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Being an Innovator Can Make You a Valuable Asset to a Healthcare Organization

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We began talking about innovation in our last blog post and how being an innovator can make you a more attractive job candidate, especially if your innovations add value to an organization’s service lines and improve customer service.

Brian Bizub, chief executive officer of Palm Beach Orthopaedic Institute (PBOI) in Palm Beach Garden, Fla., noticed the lack of consistency throughout PBOI in administering braces to patients following surgery when he arrived over seven years ago at the organization. He and one of his colleagues began to develop standardized protocols for integrating bracing into the surgical process, first by consulting each of PBOI’s 16 physicians, logging their ICD-9 codes for surgical procedures, and finding out which ones used braces and which ones didn’t, given the different schools of thought on DMEs. Bizub then created standardized order sets from their research.

To carry out these protocols, Bizub told me that he incorporated a DME coordinator into the surgical process. Each coordinator looks at the surgery schedule and selects the appropriate brace based on the surgeon’s protocols for individual patients.

Rather than meeting with the patient days before the surgery to explain the brace, the DME coordinator now meets with the patient and the caregiver on the day of surgery as part of the pre-operative process. The coordinator educates the caregiver on how to use the brace and explains to the patient why it is critical to their recovery.

“Usually the patient post-surgery isn’t going to be the person who is going to be dealing with the DME device,” Bizub said. “It’s going to be the caregiver. And you don’t necessarily get that person pre-operatively in the office.”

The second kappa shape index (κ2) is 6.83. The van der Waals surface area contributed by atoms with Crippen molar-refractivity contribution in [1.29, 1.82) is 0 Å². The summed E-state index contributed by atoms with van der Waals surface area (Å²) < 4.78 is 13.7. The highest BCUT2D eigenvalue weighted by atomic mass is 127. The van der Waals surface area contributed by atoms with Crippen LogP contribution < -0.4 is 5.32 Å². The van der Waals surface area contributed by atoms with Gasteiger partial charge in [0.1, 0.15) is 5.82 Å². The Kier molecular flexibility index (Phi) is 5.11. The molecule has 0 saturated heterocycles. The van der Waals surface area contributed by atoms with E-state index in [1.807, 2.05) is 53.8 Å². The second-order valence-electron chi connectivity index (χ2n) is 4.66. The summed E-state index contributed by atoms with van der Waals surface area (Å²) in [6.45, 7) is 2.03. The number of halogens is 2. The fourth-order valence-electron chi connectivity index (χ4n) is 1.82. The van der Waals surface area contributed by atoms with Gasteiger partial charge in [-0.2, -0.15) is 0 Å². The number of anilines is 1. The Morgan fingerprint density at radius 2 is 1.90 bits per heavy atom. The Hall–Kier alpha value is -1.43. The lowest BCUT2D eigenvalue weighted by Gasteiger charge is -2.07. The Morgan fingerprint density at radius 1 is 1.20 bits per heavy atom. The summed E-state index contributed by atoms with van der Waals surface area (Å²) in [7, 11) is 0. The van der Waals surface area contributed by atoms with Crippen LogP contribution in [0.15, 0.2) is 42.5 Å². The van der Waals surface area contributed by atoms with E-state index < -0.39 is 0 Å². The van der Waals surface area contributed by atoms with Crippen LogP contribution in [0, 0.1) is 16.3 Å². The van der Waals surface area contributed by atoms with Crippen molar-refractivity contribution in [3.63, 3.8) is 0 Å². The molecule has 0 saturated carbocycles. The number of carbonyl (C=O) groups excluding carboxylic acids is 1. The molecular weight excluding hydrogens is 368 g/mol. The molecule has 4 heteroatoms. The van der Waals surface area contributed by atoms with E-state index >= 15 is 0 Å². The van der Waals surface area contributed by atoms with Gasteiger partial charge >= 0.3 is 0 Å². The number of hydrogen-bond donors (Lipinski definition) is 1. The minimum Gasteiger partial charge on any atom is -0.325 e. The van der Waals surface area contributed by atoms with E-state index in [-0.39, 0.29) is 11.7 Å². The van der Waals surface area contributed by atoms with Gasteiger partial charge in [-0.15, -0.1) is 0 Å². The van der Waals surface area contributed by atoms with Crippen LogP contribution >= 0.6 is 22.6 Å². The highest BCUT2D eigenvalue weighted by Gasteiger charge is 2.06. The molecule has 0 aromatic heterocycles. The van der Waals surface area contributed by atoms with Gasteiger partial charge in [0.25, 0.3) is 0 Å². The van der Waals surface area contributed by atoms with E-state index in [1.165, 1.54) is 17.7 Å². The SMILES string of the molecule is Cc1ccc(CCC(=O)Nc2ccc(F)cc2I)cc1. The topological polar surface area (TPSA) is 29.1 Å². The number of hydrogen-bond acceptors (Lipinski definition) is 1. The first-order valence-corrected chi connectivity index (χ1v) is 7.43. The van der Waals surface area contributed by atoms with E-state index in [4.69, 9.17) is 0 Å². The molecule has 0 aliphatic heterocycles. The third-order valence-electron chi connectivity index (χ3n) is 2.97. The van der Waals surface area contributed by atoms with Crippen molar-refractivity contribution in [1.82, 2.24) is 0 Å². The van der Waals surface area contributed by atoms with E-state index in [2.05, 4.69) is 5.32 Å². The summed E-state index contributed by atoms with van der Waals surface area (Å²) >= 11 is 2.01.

The brace is then handed over to the recovery unit, where the surgeon can then position it on the patient immediately following surgery. Bizub said it adds value if the patient wakes up with the bracing already on and mobilized. It also increases compliance, a fact that caused hospitals, initially puzzled by the presence of DMEs in the recovery unit, to embrace the protocols.

Since the physicians have implemented these protocols, PBOI has gone from having high DME return rates to virtually no returns at all. Patients have a better understanding of why the brace is important to their treatment and outcome, Bizub said.

“It was difficult to engage the physicians, but they quickly figured out that most patients want to stay in bed, but when you provide them with the security of the brace, they’re more likely to get up. Our goal is decrease pain meds, increase motion, and improve outcomes. And the way that you can do that is by giving the patient a sense of security, because if not, they’re going to sit and watch TV and out of boredom eat, which will have the reverse effect.”

Bizub is an example of the kind of innovative spirit that makes you, the physician who is always looking for a better, more efficient way to deliver care, a valuable asset to a future employer.

As physicians who are looking for jobs, have you helped your current or past organization improve protocols and processes by presenting innovative ideas to the leadership? What were the outcomes? How would you bring up these accomplishments in a job interview?

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